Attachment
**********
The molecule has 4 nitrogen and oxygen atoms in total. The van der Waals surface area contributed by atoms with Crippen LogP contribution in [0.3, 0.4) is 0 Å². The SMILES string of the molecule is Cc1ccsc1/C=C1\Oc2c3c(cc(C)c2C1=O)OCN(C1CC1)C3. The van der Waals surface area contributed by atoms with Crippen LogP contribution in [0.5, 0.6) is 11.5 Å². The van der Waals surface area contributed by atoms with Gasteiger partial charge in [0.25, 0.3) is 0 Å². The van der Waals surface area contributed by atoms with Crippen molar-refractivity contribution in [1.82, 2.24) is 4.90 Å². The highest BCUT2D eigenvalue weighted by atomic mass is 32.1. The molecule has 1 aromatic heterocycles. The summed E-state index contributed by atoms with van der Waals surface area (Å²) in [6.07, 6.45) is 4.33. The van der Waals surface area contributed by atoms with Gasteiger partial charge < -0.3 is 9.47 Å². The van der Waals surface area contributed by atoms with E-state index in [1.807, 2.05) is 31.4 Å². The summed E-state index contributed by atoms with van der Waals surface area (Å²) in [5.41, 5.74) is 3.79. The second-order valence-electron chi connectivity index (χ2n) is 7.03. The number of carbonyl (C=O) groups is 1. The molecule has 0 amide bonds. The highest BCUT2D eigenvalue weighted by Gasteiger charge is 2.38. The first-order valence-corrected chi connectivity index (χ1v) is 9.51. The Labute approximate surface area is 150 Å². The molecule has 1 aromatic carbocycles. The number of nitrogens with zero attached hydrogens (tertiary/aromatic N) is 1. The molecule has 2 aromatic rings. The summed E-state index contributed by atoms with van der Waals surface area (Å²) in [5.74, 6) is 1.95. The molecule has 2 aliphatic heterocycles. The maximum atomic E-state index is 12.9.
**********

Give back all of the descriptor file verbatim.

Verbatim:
The molecule has 4 nitrogen and oxygen atoms in total. The van der Waals surface area contributed by atoms with Crippen LogP contribution in [0.3, 0.4) is 0 Å². The SMILES string of the molecule is Cc1ccsc1/C=C1\Oc2c3c(cc(C)c2C1=O)OCN(C1CC1)C3. The van der Waals surface area contributed by atoms with Crippen LogP contribution in [0.5, 0.6) is 11.5 Å². The van der Waals surface area contributed by atoms with Gasteiger partial charge in [0.25, 0.3) is 0 Å². The van der Waals surface area contributed by atoms with Crippen molar-refractivity contribution in [1.82, 2.24) is 4.90 Å². The highest BCUT2D eigenvalue weighted by atomic mass is 32.1. The molecule has 1 aromatic heterocycles. The summed E-state index contributed by atoms with van der Waals surface area (Å²) in [6.07, 6.45) is 4.33. The van der Waals surface area contributed by atoms with Gasteiger partial charge < -0.3 is 9.47 Å². The van der Waals surface area contributed by atoms with E-state index in [1.807, 2.05) is 31.4 Å². The summed E-state index contributed by atoms with van der Waals surface area (Å²) in [5.41, 5.74) is 3.79. The second-order valence-electron chi connectivity index (χ2n) is 7.03. The number of carbonyl (C=O) groups is 1. The molecule has 0 amide bonds. The highest BCUT2D eigenvalue weighted by Gasteiger charge is 2.38. The first-order valence-corrected chi connectivity index (χ1v) is 9.51. The Labute approximate surface area is 150 Å². The molecule has 1 aromatic carbocycles. The number of nitrogens with zero attached hydrogens (tertiary/aromatic N) is 1. The molecule has 2 aromatic rings. The summed E-state index contributed by atoms with van der Waals surface area (Å²) in [5.74, 6) is 1.95. The molecule has 2 aliphatic heterocycles. The maximum atomic E-state index is 12.9.